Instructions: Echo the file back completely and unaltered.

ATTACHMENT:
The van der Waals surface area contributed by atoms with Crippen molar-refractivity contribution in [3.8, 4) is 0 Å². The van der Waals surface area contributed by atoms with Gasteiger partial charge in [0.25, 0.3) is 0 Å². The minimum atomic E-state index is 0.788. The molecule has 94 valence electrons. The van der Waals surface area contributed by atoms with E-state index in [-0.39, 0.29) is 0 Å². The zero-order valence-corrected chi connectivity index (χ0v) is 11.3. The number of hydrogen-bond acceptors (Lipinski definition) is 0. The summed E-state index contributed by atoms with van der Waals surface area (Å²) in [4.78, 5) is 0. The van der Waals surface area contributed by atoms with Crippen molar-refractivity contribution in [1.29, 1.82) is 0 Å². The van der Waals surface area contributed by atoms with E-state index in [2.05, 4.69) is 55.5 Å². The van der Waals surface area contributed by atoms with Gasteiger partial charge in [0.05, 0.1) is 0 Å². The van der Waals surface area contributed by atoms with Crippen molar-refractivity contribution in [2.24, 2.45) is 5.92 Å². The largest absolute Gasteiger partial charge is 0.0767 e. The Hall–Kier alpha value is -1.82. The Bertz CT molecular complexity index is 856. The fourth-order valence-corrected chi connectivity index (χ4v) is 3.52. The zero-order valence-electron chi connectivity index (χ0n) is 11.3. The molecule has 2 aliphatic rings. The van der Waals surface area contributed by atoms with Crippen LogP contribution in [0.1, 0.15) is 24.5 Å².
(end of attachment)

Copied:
The van der Waals surface area contributed by atoms with Crippen molar-refractivity contribution in [3.8, 4) is 0 Å². The van der Waals surface area contributed by atoms with Gasteiger partial charge in [0.25, 0.3) is 0 Å². The minimum atomic E-state index is 0.788. The molecule has 94 valence electrons. The van der Waals surface area contributed by atoms with E-state index in [-0.39, 0.29) is 0 Å². The zero-order valence-corrected chi connectivity index (χ0v) is 11.3. The number of hydrogen-bond acceptors (Lipinski definition) is 0. The summed E-state index contributed by atoms with van der Waals surface area (Å²) in [4.78, 5) is 0. The van der Waals surface area contributed by atoms with Crippen molar-refractivity contribution in [1.29, 1.82) is 0 Å². The van der Waals surface area contributed by atoms with E-state index in [2.05, 4.69) is 55.5 Å². The van der Waals surface area contributed by atoms with Gasteiger partial charge in [0.05, 0.1) is 0 Å². The van der Waals surface area contributed by atoms with Crippen molar-refractivity contribution in [2.24, 2.45) is 5.92 Å². The largest absolute Gasteiger partial charge is 0.0767 e. The Hall–Kier alpha value is -1.82. The Bertz CT molecular complexity index is 856. The fourth-order valence-corrected chi connectivity index (χ4v) is 3.52. The zero-order valence-electron chi connectivity index (χ0n) is 11.3. The molecule has 2 aliphatic rings. The van der Waals surface area contributed by atoms with Crippen LogP contribution in [0.1, 0.15) is 24.5 Å².